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Meandering Networks, Mapping Nations

Thursday 17 - Saturday 19 June 2021

Online via Zoom and CCA Annex (as part of the Centre for Contemporary Arts (CCA) Glasgow)

Image credits (from left to right): Janine Francois, Image by Fraser FN courtesy of Guts Gallery; Ashanti Harris; Melanie Keen; Briana Pegado, Image by Matt Beech Photography;

DJ Plantainchipps at Clyde Built Radio; Gaëtane Verna, Image by Tyrell Gough; Martha Adonai Williams.

Black Curators Collective (BCC) is facilitating a two-day gathering as part of the 2021 GI Events Programme on Thursday 17th - Friday 18th June 2021; with a celebratory DJ set by Plantainchipps on Saturday 19th June. We are considering the idea of ‘meandering networks’ as a starting point to think through how we connect and come together as cultural workers across the four nations. The first day is closed-door for Black practitioners with a curatorial practice and the second day is open to the public. Day two will feature a keynote address by Melanie Keen, Director of Wellcome Collection; an offline workshop by artist and researcher Ashanti Harris; and roundtable discussions led by Briana Pegado, Gaëtane Verna, Khadea Kuchenmeister and Lola Olufemi. Ashanti features in Glasgow International 2021 'Across the city' exhibitions programme.

Our programme is based on the principles of collectivity, resource building, and regionalism. We are inviting Black practitioners working with contemporary art based across Scotland, and the UK to share a moment of peace, rest, and reinforcement between each other on an international platform. We are not striving for ‘newness’ but to shift attention and form connections between what already exists/is emerging, with the aim of moving Black practitioners from the peripheries by sharing and decentralising resources and knowledge. We view our stories as oral archives, our experiences as resources and aim to voice and share this as a national resource.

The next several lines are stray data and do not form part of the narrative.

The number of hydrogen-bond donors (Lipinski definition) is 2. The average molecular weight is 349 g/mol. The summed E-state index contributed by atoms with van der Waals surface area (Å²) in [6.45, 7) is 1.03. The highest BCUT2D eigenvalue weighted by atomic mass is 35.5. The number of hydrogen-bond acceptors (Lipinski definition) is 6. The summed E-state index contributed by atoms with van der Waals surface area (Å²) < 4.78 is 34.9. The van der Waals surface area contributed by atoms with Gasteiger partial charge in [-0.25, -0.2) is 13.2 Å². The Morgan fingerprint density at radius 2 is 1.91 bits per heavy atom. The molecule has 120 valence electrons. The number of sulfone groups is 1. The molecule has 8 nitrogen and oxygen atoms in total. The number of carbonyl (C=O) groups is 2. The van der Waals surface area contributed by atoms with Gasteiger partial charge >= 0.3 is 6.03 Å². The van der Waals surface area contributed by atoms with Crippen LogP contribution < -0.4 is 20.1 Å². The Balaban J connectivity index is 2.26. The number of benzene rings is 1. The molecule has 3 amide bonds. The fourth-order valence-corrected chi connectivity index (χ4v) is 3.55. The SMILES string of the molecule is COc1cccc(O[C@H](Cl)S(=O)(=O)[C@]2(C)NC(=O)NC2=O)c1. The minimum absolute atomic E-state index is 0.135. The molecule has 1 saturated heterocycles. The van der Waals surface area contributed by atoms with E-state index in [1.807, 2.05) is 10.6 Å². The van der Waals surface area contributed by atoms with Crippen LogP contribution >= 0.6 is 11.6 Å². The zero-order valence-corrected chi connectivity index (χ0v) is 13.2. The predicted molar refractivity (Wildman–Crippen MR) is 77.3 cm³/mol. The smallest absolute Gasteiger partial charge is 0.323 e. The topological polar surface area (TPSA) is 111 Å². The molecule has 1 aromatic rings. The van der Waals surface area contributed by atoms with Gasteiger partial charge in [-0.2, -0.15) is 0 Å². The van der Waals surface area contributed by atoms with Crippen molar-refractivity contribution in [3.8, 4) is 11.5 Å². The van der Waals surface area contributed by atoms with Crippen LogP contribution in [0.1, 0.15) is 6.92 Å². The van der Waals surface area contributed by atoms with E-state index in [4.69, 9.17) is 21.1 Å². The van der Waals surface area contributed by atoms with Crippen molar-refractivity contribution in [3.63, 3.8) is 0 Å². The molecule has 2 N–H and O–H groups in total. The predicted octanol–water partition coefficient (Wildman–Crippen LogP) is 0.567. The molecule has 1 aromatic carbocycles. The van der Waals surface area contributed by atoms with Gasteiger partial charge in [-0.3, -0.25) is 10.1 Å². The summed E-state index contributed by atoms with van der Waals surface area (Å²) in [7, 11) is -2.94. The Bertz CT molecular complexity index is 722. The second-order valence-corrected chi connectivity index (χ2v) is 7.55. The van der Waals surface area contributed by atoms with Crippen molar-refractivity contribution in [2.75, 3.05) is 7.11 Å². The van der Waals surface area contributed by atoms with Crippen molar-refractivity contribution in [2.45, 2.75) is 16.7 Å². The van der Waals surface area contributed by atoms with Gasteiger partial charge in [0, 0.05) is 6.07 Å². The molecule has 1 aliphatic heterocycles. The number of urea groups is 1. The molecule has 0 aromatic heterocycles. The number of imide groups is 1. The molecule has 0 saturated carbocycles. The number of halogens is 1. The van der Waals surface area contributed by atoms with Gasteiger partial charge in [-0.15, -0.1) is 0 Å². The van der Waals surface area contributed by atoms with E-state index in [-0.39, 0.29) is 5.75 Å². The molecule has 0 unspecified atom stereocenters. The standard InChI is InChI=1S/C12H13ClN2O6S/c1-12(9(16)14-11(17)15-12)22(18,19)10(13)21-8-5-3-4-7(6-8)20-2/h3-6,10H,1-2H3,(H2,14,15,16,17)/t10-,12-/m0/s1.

Meandering Networks, Mapping Nations embodies slowness as a state of mind through doing less better, taking comfort in the unknown, and focusing on a process-driven approach to public programming.


The early development of this project was shaped significantly by contributions from BCC alumni Francis Dosoo and artist Ray Camara.




Janine Francois is a Black British Feminist writer, cultural producer and academic.

Ashanti Harris is a multi-disciplinary artist and researcher based in Glasgow, Scotland. Working with dance, performance, facilitation, film, installation and writing, Ashanti’s work explores the movement of people, ideas and things and the wider social, cultural and historical implications of these movements. As part of her creative practice, she is co-director of the dance company Project X; works collaboratively as part of the collective Glasgow Open Dance School (G.O.D.S) – facilitating experimental movement workshops and research groups. She is also lecturer in Contemporary Performance at the Royal Conservatoire of Scotland and co-facilitates the British Art Network research group The Re-Action of Black Performance. Recent commissions and exhibitions include: OHCE, Radiophrenia, 87.9fm (2020); Being Present, OGR, Torino (2020); In The Open, The Common Guild, Glasgow (2020); Alchemy Film Festival, Hawick (2020); Pre-Ramble, David Dale, Glasgow (2020); The Skeleton of a Name, Transmission Gallery, Glasgow (2019); Second Site, Civic Room, Glasgow (2019); Walking Through the Shadows Eyes Open, SUBSOLO Laboratório de Arte, Sao Paolo, (2019).

Melanie Keen is Director of Wellcome Collection, a free museum and library in London which aims to challenge how we all think and feel about health. Prior to joining in October 2019, she was Director and Chief Curator at Iniva (Institute of International Visual Arts), where she was instrumental in the revitalisation of Iniva’s mission and vision by making the library collection its creative hub. Melanie sits on a number of boards and advisory committees including the Government Art Collection and the Board of Visitors of Pitt Rivers Museum, Oxford. She was on the selection committee for the British Pavilion, Venice Biennale 2019 and one of the judges for Art Fund Museum of the Year 2020.